Tag Archives: big tobacco

Is There an Answer to Opioid Crisis?

What a difference two words make.

Last week, President Trump declared the opioid epidemic a “national public health emergency.” The declaration will speed up how quickly specialized personnel can be hired, expand access to treatment for some addicts and make some HIV/AIDS programs more flexible.

But many people wish he’d left out the words “public health.” That’s because a “national emergency” would have freed up money, and lots of it. The Public Health Emergency Fund at Health and Human Services currently contains only $57,000. And the president did not ask Congress to refill it.

But we shouldn’t entertain the idea that the federal government, or any other entity, is going to “fix” the opioid epidemic, just as you can’t pin blame for the crisis on a single entity. The epidemic is all-encompassing, far-flung and complex, and it unfolded over two decades and millions of bad decisions.

See also: 6 Shocking Facts on Opioid Abuse  

Pharmaceutical manufacturers are partly to blame because they marketed opioids as safe when taken as prescribed. Doctors and medical institutions compounded the problem because they didn’t adequately question and research these false claims. Drug distributors shipped massive amounts of drugs to places that obviously didn’t need them, and pharmacists looked the other way when filling prescriptions that were clearly too large. The Drug Enforcement Administration allowed manufacturers to make more and more opioids, even as overdose death rates skyrocketed. And many patients and drug users didn’t take responsibility for their own health.

There’s no one person or organization responsible for the crisis, and there’s no easy fix, no magic bullet.

I was disturbed by the recent reports that the Trump administration was “scrambling” to formulate an opioid plan. This epidemic didn’t have simple causes, and the response to it should not be rushed out. Meaningful change will require a response that recognizes millions of addictions have been created that aren’t going anywhere.

Each of the parties that took part in creating of this epidemic must be a part of the solution.

For instance, doctors and medical schools need to develop drastically different prescribing protocols to avoid creating addictions. Their far-more-challenging task will be to develop ways to deal with all of the patients who have been prescribed high doses of opioids for many years and are understandably terrified that they will be taken off their meds, even though the drugs are probably sapping their lives of vitality. How do you treat those patients so they don’t turn to street drugs?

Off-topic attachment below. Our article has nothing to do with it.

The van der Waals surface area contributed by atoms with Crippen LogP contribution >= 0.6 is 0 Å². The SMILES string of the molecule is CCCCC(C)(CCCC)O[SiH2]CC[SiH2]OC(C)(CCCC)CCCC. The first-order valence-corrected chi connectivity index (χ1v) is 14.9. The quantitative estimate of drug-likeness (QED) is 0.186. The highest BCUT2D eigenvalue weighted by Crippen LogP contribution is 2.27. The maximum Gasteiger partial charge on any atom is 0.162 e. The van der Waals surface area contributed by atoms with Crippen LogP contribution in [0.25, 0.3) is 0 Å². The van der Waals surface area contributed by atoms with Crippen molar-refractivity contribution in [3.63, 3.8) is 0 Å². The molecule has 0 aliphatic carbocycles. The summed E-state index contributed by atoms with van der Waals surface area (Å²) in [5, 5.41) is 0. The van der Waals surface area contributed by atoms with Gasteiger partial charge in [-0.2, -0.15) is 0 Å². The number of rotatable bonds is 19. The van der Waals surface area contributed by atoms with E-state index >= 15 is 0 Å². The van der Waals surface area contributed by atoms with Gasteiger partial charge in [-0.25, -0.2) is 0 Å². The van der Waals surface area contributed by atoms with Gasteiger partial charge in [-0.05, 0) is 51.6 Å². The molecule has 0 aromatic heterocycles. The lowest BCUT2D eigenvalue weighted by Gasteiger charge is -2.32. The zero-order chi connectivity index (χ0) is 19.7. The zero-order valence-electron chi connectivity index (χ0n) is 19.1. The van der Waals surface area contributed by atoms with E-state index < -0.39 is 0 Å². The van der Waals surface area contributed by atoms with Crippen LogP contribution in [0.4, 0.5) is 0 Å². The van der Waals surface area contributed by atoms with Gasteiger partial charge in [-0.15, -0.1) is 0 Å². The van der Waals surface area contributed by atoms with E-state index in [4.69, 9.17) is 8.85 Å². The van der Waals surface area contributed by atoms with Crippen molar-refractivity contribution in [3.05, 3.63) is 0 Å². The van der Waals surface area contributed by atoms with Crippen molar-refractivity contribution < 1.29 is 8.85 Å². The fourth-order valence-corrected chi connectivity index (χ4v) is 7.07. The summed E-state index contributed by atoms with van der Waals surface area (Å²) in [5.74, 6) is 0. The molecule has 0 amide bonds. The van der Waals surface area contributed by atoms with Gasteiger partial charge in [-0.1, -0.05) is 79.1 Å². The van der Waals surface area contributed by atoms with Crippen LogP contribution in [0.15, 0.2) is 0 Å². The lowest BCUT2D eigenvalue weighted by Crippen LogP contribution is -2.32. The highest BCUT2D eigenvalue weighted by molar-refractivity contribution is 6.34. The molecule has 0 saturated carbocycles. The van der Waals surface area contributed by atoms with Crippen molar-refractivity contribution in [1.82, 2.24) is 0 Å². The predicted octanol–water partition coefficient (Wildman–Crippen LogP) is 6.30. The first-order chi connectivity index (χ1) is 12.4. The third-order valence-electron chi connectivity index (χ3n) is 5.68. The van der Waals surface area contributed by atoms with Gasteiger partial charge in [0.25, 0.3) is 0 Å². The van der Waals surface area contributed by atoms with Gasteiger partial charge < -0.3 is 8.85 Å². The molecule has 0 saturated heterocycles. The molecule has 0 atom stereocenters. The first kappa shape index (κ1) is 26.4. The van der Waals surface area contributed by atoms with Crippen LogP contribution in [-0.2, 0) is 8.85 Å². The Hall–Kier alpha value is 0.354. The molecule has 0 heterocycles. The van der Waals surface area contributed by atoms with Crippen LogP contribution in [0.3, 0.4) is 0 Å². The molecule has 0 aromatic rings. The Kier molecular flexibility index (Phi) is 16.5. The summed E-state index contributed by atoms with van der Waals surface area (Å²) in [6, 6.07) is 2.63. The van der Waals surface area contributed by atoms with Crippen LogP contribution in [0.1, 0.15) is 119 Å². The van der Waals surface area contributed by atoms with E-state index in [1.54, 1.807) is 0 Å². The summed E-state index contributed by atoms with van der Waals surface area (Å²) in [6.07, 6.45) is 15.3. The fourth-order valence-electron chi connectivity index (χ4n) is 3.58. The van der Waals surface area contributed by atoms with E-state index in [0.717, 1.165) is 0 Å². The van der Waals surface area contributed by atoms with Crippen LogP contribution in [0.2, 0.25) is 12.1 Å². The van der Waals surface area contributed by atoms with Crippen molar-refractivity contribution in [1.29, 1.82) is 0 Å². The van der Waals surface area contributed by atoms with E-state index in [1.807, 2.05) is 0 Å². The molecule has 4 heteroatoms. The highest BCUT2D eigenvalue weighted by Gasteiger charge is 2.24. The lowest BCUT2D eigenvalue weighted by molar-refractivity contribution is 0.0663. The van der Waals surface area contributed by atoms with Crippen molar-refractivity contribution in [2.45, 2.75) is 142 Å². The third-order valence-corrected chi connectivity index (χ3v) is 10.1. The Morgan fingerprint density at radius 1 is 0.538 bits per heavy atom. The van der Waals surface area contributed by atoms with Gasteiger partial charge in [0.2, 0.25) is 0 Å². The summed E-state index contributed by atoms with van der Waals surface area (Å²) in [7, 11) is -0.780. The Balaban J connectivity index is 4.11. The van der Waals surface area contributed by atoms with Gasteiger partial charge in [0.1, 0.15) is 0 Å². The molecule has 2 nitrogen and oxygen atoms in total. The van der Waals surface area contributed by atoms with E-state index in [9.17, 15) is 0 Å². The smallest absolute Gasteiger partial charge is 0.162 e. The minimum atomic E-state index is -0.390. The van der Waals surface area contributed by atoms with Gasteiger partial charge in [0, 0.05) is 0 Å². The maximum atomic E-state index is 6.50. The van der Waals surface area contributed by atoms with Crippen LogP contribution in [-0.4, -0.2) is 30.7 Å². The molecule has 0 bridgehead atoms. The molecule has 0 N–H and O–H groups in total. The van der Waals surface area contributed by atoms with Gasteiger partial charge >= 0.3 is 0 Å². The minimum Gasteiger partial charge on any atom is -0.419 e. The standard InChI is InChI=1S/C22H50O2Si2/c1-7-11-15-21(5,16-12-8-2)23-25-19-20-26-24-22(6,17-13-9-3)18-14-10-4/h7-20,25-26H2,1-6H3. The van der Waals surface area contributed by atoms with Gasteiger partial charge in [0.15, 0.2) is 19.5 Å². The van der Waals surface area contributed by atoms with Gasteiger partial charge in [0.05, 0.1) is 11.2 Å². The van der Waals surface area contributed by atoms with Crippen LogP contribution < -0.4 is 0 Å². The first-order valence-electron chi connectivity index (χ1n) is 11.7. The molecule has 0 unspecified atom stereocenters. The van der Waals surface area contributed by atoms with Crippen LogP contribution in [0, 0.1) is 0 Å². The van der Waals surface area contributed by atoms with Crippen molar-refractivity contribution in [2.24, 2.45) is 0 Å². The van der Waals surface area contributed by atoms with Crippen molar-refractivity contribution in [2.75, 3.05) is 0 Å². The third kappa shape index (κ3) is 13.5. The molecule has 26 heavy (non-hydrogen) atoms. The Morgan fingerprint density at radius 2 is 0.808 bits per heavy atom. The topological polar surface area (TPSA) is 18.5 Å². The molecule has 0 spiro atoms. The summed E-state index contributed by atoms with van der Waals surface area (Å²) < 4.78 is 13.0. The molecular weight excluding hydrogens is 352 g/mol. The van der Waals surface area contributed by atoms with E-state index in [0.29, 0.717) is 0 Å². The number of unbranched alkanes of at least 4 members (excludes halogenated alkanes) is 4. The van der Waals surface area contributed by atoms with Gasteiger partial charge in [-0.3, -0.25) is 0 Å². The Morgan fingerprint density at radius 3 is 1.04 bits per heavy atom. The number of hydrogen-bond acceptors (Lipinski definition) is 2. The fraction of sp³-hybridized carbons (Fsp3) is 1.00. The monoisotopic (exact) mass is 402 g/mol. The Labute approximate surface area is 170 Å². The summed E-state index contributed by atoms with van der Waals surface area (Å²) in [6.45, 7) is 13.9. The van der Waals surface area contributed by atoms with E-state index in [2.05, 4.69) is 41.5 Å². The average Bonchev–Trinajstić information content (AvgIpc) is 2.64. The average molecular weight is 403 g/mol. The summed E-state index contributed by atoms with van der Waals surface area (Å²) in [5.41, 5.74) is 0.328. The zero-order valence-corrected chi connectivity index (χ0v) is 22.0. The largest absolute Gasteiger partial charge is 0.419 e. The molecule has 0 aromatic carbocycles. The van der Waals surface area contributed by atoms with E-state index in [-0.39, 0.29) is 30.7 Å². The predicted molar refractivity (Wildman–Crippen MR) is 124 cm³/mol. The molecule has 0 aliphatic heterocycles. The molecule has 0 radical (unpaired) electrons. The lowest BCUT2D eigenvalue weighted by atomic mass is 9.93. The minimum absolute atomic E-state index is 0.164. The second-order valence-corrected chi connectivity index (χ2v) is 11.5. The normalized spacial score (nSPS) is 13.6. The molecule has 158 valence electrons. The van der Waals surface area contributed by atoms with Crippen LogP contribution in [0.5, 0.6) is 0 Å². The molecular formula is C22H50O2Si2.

The federal government does have one big stick in its arsenal that hasn’t been used, which is the fact that the DEA is in charge of setting manufacturing quotas for all controlled substances. The DEA could use this power to force drugmakers to better track where their opioids are ending up. This hasn’t happened, and in fact, the DEA permitted hike after hike in manufacturing quotas, finally cutting the rates only in the last two years.

See also: Opioids: Invading the Workplace  

In the end, I think the gathering tsunami of lawsuits against the drug companies may prove to be more effective than the federal government’s response. The eventual settlements could dwarf the $206 billion in Big Tobacco settlements from 1998. We need to make sure that any settlement provides lots of money for research and treatment.

But neither the federal government nor plaintiffs’ lawyers are going to “solve” this epidemic. Addictions, once created, don’t die easily. The opioid crisis is going to be a part of life in the U.S. for a long time.

Big Opioid Pharma = Big Tobacco?

Have you noticed that big opioid pharma (BOP), manufacturers and distributors of prescription opioids are under attack? I have.

In fact, I’ve written about it for awhile. You can read “Suing Big Opioid Pharma – The Next Big Thing?” from 3/13/17, “780,069,272 Pain Pills” from 12/20/16, “Suing Big Opioid Pharma” from 9/27/16 and “Patients Sue Physicians’ and Pharmacists” from 5/22/15.